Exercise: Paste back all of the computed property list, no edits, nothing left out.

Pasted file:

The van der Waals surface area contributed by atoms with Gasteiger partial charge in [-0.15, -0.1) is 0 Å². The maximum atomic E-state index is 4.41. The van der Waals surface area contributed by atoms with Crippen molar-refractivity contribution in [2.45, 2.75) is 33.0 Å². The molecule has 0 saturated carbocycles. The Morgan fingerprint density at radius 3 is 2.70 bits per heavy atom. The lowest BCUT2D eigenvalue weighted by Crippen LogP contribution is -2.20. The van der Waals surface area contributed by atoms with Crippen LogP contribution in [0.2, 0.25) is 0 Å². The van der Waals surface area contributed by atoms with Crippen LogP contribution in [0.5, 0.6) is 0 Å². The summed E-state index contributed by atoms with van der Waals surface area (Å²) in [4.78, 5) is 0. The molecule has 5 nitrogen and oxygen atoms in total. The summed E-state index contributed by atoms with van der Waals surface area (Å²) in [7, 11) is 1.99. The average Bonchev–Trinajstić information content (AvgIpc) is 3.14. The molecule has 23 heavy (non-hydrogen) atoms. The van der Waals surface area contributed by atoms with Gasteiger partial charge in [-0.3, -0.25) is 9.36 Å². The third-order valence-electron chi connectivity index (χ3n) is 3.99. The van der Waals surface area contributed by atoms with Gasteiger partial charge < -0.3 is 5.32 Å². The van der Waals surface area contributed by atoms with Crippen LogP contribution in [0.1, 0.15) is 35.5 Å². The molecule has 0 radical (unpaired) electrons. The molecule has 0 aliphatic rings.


The van der Waals surface area contributed by atoms with Gasteiger partial charge in [-0.15, -0.1) is 0 Å². The maximum atomic E-state index is 4.41. The van der Waals surface area contributed by atoms with Crippen molar-refractivity contribution in [2.45, 2.75) is 33.0 Å². The molecule has 0 saturated carbocycles. The Morgan fingerprint density at radius 3 is 2.70 bits per heavy atom. The lowest BCUT2D eigenvalue weighted by Crippen LogP contribution is -2.20. The van der Waals surface area contributed by atoms with Crippen LogP contribution in [0.2, 0.25) is 0 Å². The van der Waals surface area contributed by atoms with Crippen LogP contribution in [0.5, 0.6) is 0 Å². The summed E-state index contributed by atoms with van der Waals surface area (Å²) in [4.78, 5) is 0. The molecule has 5 nitrogen and oxygen atoms in total. The summed E-state index contributed by atoms with van der Waals surface area (Å²) in [7, 11) is 1.99. The average Bonchev–Trinajstić information content (AvgIpc) is 3.14. The molecule has 23 heavy (non-hydrogen) atoms. The van der Waals surface area contributed by atoms with Gasteiger partial charge in [-0.3, -0.25) is 9.36 Å². The third-order valence-electron chi connectivity index (χ3n) is 3.99. The van der Waals surface area contributed by atoms with Gasteiger partial charge < -0.3 is 5.32 Å². The van der Waals surface area contributed by atoms with Crippen LogP contribution in [0.1, 0.15) is 35.5 Å². The molecule has 0 radical (unpaired) electrons. The molecule has 0 aliphatic rings.